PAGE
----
A senior member of the right-wing Alternative for Germany (AfD) has triggered outrage on social media for verbally attacking Berlin's Holocaust and saying that Germany must rewrite its history books to focus more on its own victims.
The AfD's anti-immigrant rhetoric has won support among Germans worried about the influx of more than a million migrants in the last two years. With polls putting it on 12-15 percent, the party is tipped to win seats in the federal parliament in September's election.
"Germans are the only people in the world who plant a monument of shame in the capital," Bjoern Hoecke, the AfD's leader in the eastern state of Thuringia, said in a widely reported speech to young members of the party.
"This laughable policy of coming to terms with the past is crippling us. We need a 180 degree turnaround in our policy of memory," Hoecke said in his speech in the eastern city of Dresden, cradle of the anti-Muslim PEGIDA movement.
Hoecke compared the World War Two bombing of Dresden by the Allies to the atomic bombing of Hiroshima and Nagasaki.
Re-education imposed on Germany after 1945 had largely pulled up Germans' roots, he said. "There were no German victims any more, only German perpetrators," he said, adding German history was made "rotten and laughable".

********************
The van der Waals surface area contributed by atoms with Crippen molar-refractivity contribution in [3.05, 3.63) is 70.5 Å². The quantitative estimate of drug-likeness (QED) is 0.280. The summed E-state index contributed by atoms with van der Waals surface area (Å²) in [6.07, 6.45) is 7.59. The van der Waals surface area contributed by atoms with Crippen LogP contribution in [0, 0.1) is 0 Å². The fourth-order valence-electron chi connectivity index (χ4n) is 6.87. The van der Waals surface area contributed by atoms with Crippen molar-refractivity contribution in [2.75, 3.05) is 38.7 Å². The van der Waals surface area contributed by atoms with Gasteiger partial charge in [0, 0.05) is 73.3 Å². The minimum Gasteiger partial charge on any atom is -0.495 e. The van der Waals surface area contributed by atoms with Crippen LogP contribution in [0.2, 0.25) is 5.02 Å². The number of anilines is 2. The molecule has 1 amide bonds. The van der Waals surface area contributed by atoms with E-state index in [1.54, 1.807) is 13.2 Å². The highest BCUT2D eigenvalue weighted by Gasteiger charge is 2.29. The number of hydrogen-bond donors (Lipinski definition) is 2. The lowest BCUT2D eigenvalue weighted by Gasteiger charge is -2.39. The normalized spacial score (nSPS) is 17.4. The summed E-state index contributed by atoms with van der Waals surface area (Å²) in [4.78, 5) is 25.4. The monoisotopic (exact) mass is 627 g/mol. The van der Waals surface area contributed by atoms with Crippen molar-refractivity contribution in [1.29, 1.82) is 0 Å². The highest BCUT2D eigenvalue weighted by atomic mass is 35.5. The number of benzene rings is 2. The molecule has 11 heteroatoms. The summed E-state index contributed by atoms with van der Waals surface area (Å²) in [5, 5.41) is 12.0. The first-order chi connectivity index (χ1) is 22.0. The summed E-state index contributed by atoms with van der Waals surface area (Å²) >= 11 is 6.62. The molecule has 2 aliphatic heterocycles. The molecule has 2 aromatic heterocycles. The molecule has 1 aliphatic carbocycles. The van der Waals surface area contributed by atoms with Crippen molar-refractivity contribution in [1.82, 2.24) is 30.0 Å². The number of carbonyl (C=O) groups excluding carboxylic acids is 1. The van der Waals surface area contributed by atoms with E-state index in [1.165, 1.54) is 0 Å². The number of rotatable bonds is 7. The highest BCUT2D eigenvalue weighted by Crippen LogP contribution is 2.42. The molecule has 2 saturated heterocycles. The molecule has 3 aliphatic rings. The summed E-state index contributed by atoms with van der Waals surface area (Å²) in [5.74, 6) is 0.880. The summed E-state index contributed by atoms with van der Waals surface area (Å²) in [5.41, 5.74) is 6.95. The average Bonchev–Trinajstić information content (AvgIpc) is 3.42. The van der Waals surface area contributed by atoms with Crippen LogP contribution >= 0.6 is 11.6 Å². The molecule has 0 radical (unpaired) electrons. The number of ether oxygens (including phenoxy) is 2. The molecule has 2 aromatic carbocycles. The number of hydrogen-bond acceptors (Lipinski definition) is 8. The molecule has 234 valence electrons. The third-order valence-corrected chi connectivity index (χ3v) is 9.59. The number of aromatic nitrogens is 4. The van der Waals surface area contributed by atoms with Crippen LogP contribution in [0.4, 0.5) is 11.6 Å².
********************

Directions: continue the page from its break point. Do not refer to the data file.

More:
Social Democrat (SPD) and Greens lawmakers condemned the speech as shocking and demanded that AfD leaders clearly distance itself from this and apologize to Jewish groups.
"No influence for the neo-Nazi mob," tweeted one of the SPD's deputy leaders, Ralf Stegner.
Germany's vice chancellor Sigmar Gabriel wrote Wednesday on Facebook that the comments by Bjoern Hoecke were "shocking."
Gabriel said while Hoecke insinuates in his speech that dealing with the Nazi past belittles Germans, the opposite was correct: "Learning from our history was the premise for Germany to be respected worldwide."
The vice chancellor said he entered politics decades ago in part as a protest against his own father's Nazi convictions.
Germany's Jewish Council also lashed out, accusing the politician of trampling on six million Jews who were murdered by the Nazis.
"The AfD has shown its real face with these anti-Semitic and extremely hostile words," said the council's chairman Josef Schuster.
"I've never thought that 70 years after the Holocaust, a politician in Germany could say such things," he added.
Nazi Germany was responsible for the murder of more than 6 million Jews and other minorities before and during World War II.
The AfD had started out as an anti-euro party, but has since morphed into an anti-immigration outfit railing against Chancellor Angela Merkel's liberal refugee policy that brought some 890,000 refugees to Germany in 2015 alone.
The party, which disputes the place of Islam in Germany, is polling nationwide at around 12 to 15 percent ahead of general elections.
Hoecke, the AfD's leading candidate for the eastern state of Thueringia, is viewed as one of the most right-leaning members of the populist party.
In December 2015, he again sparked outrage when he said that the "reproductive behavior of Africans" could be a threat for Germany.
Most recently, he was greeted by students chanting "Nazis out" as he tried to make a speech at a university in the eastern city of Magdeburg, and had to leave the hall under police escort.